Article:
New Windows ransomware masquerades as an update from Microsoft

A new strain of ransomware is spreading that disguises itself as a legitimate Windows update. Researchers at cybersecurity firm Fortinet discovered the ransomware, which is being distributed via spam emails containing a malicious attachment. Once a victim downloads and runs the attachment, the ransomware disguises itself as a Windows Update dialog box. It then encrypts the victim’s files and demands payment in exchange for the decryption key.

The researchers at Fortinet have dubbed this new strain of ransomware ‘VXers’ because of the error message that is displayed after the victim’s files are encrypted: ‘Oops your files have been encrypted! If you see this then your files are no longer accessible because they have been encrypted. Do not panic, you can still recover your files. In order to decrypt your files, you need to purchase the special software – VX LOCK.’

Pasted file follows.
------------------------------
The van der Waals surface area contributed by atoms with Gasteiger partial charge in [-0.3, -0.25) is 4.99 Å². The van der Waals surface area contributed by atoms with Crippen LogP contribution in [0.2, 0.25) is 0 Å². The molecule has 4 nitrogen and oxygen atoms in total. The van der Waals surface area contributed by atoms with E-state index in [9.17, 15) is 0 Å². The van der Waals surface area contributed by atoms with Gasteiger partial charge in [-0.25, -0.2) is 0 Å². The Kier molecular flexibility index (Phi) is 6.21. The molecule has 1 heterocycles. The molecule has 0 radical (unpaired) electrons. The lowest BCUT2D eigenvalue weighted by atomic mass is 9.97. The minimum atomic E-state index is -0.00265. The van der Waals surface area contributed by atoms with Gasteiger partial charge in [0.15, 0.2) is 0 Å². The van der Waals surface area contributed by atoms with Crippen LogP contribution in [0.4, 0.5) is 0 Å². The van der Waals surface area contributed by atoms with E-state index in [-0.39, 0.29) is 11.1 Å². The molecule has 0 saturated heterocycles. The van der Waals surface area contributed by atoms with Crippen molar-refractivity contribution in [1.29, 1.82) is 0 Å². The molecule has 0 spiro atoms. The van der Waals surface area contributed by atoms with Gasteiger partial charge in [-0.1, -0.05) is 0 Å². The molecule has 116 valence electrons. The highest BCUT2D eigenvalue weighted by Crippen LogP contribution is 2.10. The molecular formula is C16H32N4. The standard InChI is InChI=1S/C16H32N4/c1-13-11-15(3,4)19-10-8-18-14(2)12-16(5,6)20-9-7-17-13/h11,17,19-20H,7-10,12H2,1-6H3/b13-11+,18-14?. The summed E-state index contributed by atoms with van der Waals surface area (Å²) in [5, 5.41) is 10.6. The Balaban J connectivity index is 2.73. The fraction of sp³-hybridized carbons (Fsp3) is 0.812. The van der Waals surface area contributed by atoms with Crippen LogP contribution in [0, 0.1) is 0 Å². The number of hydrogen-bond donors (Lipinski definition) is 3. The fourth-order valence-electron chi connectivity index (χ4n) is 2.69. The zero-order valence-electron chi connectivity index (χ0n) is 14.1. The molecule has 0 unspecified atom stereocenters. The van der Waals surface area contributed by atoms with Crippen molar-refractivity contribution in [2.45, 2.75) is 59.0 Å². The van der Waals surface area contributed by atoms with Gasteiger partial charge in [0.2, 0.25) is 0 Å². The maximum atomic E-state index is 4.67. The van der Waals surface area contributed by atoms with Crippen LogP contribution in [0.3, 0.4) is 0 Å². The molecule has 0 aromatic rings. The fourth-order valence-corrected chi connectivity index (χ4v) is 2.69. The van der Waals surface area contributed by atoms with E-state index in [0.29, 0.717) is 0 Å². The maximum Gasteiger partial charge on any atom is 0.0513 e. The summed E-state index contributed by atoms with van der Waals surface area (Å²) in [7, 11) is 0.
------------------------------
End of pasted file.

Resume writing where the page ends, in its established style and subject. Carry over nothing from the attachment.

This message is somewhat unique in the world of ransomware. Most ransomware attacks use scary or threatening messages to force victims to pay, but the VXers ransomware appears to be taking a different tack. By reassuring victims that their files can still be recovered, the VXers attackers may be hoping that victims will be more willing to pay the ransom. However, as always, it is strongly advised that victims not pay the ransom, as there is no guarantee that the attackers will actually provide the decryption key after payment.

The researchers at Fortinet believe that the VXers ransomware is being distributed by the same group behind the Phorpiex botnet. The Phorpiex botnet has been around for several years and is used to distribute a variety of malware, including ransomware. It is unclear how many victims the VXers ransomware has claimed so far, but the Fortinet researchers warn that the distribution campaign is ongoing, and that the malware is likely to continue spreading for some time.

As always, it is important to be cautious when opening email attachments, even if they appear to come from a legitimate source. The best defense against ransomware is to maintain regular backups of important files, so that in the event of an attack, the victim can simply restore their files from a backup rather than paying the ransom.